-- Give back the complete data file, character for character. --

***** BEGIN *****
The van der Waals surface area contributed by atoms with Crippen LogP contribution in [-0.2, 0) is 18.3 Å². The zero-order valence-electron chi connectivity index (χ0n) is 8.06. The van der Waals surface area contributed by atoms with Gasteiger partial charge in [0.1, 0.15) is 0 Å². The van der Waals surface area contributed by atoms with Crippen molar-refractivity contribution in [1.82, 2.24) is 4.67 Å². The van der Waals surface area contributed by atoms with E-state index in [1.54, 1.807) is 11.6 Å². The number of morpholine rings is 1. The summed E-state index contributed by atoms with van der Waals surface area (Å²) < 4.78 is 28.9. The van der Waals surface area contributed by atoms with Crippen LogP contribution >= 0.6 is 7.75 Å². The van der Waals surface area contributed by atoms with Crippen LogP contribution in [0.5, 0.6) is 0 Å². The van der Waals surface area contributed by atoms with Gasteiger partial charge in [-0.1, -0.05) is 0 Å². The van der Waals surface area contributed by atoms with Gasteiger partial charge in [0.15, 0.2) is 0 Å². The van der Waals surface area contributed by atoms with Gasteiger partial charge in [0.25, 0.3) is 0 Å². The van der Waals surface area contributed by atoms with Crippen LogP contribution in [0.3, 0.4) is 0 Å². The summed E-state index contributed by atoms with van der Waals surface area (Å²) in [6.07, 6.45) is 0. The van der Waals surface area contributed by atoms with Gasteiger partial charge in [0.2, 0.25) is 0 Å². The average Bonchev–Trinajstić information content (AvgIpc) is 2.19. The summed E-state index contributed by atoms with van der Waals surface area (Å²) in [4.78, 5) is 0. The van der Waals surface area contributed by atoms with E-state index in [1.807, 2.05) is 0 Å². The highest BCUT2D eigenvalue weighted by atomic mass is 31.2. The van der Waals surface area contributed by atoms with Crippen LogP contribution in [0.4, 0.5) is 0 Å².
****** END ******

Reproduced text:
The van der Waals surface area contributed by atoms with Crippen LogP contribution in [-0.2, 0) is 18.3 Å². The zero-order valence-electron chi connectivity index (χ0n) is 8.06. The van der Waals surface area contributed by atoms with Gasteiger partial charge in [0.1, 0.15) is 0 Å². The van der Waals surface area contributed by atoms with Crippen molar-refractivity contribution in [1.82, 2.24) is 4.67 Å². The van der Waals surface area contributed by atoms with E-state index in [1.54, 1.807) is 11.6 Å². The number of morpholine rings is 1. The summed E-state index contributed by atoms with van der Waals surface area (Å²) < 4.78 is 28.9. The van der Waals surface area contributed by atoms with Crippen LogP contribution >= 0.6 is 7.75 Å². The van der Waals surface area contributed by atoms with Crippen LogP contribution in [0.5, 0.6) is 0 Å². The van der Waals surface area contributed by atoms with Gasteiger partial charge in [-0.1, -0.05) is 0 Å². The van der Waals surface area contributed by atoms with Gasteiger partial charge in [0.15, 0.2) is 0 Å². The van der Waals surface area contributed by atoms with Gasteiger partial charge in [0.25, 0.3) is 0 Å². The van der Waals surface area contributed by atoms with Crippen LogP contribution in [0.3, 0.4) is 0 Å². The summed E-state index contributed by atoms with van der Waals surface area (Å²) in [6.07, 6.45) is 0. The van der Waals surface area contributed by atoms with Gasteiger partial charge in [0.2, 0.25) is 0 Å². The average Bonchev–Trinajstić information content (AvgIpc) is 2.19. The summed E-state index contributed by atoms with van der Waals surface area (Å²) in [4.78, 5) is 0. The van der Waals surface area contributed by atoms with E-state index in [1.807, 2.05) is 0 Å². The highest BCUT2D eigenvalue weighted by atomic mass is 31.2. The van der Waals surface area contributed by atoms with Crippen LogP contribution in [0.4, 0.5) is 0 Å².